Wednesday, April 17, 2013

The Answer Man

I'm having a hard time dealing with the events of this week and while I don't think it's appropriate to "just cheer up already and get on with it"--it's important to take a step back and realize that all of our lives have changed due to these recent violent incidents; some quite a bit more than others.  While I try to make sense of it all (and there is no real way to do that), I think about this odd little movie that I stumbled across a while ago.  The Answer Man starring Lauren Graham and Jeff Bridges makes a valiant attempt to explain life while making it clear that it cannot be explained.

Jeff Bridges plays Arlen Faber, an author who wrote a book entitled "Me and God", where he claims to have had a conversation with the higher power and relates snippets of enlightenment from the exchange.  The book is very popular, making him famous, which causes him to become a complete recluse.  He is as confused about his own life as everyone of his fans who are constantly asking him for messages from the divine.  He encounters Kris Lucas (above right), a recovering alcoholic who owns a local bookstore.  Arlen tries to sell back self help books that he has not found helpful and since Kris has been in rehab for the last month, he cannot afford to buy them.  They come to an agreement that Kris can ask Arlen questions about life and Arlen will answer them in exchange for Kris taking the books.  Some of the exchanges they have are so simple, yet profoundly brilliant at the same time, I was shocked when I heard them.  For example:

Kris Lucas: If God made everything, then why are some things bad?  Like the whole pain and suffering thing?

Arlen Faber: Opposites.  Without things that suck, you would have no idea what good was, and therefore be directionless.  You smell shit, you walk the other way.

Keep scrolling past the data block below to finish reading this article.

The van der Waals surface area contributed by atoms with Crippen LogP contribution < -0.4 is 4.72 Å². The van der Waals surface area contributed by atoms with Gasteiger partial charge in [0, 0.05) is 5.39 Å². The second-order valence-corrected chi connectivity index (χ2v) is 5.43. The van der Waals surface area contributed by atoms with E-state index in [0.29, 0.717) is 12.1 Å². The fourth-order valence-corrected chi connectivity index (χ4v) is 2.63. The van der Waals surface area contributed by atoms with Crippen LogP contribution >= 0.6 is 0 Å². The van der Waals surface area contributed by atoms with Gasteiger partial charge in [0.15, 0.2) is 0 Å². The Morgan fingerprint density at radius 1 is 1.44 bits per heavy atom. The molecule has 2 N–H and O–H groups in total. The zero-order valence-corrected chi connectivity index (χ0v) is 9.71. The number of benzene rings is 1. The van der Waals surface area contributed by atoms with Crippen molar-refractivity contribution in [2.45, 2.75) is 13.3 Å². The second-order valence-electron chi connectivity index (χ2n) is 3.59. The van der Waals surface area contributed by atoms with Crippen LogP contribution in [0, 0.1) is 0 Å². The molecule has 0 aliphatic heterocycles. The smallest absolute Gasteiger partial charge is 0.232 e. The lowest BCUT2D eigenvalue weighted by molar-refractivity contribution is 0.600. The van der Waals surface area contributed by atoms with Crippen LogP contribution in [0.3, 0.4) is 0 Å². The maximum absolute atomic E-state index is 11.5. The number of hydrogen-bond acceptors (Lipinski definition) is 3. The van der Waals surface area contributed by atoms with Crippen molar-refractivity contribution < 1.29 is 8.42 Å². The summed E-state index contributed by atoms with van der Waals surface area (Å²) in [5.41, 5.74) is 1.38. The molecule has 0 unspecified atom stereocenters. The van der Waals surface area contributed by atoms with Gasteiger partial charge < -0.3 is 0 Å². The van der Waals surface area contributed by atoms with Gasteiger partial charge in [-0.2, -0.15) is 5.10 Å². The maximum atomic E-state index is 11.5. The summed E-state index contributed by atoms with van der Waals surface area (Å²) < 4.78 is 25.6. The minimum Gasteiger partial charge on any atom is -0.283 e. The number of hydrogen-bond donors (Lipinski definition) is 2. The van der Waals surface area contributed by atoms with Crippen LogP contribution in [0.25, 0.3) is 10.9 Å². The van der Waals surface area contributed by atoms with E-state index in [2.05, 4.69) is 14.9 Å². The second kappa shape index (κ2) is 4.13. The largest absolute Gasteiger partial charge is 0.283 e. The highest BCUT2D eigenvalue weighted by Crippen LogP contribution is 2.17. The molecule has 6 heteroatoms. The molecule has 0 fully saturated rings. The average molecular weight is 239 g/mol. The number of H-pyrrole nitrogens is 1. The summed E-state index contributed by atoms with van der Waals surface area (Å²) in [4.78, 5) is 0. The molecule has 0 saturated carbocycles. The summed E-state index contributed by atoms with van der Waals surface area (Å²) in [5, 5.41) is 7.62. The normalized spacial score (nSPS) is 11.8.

And this one is my personal favorite:

Kris Lucas: Why can't I do the things I want to do?  There is so much I know I'm capable of that I never actually do.  Why is that?

Arlen Faber: The trick is to realize that you're always doing what you want to do...always.  Nobody's making you do anything.  Once you get that, you see that you're free and that life is really just a series of choices.  Nothing happens to you.  You choose.

Arlen's personal life is a complete mess, mostly because he is socially awkward (among other things), but there are clearly some basics about life that he does get.  He meets the Lauren Graham character "Elizabeth" who is a struggling single mother with a new chiropractic office.  She fixes Arlen when he throws his back out and literally crawls into her office.  In a way, they fix each other.  Some of the exchanges with him and her son Alexander, are really cute.

It was filmed in Philadelphia and some of the local neighborhood eye candy is really fun to watch.  We have a beautiful city that most people don't even give a second thought.

All in all, this is a great little film.  While it doesn't exactly explain life's mysteries, it does give some insight (as well as some great quips) into why it isn't all as confusing as it sometimes seems to be.  Whenever I'm feeling a little lost, I come back to it to gain some perspective.  Just because we are placed on this earth does not guarantee that we will have a good life.  Everyone has struggles and sometimes things go terribly wrong.  We should do what we can to be sane and treat each other well and make the world as good as we can make it.  It's really just that simple.


1 comment:

  1. "Make the world as good as we can" - that is what we have to do - no choice, but to. Great post and now I just want to see that movie and make the work as good as I can.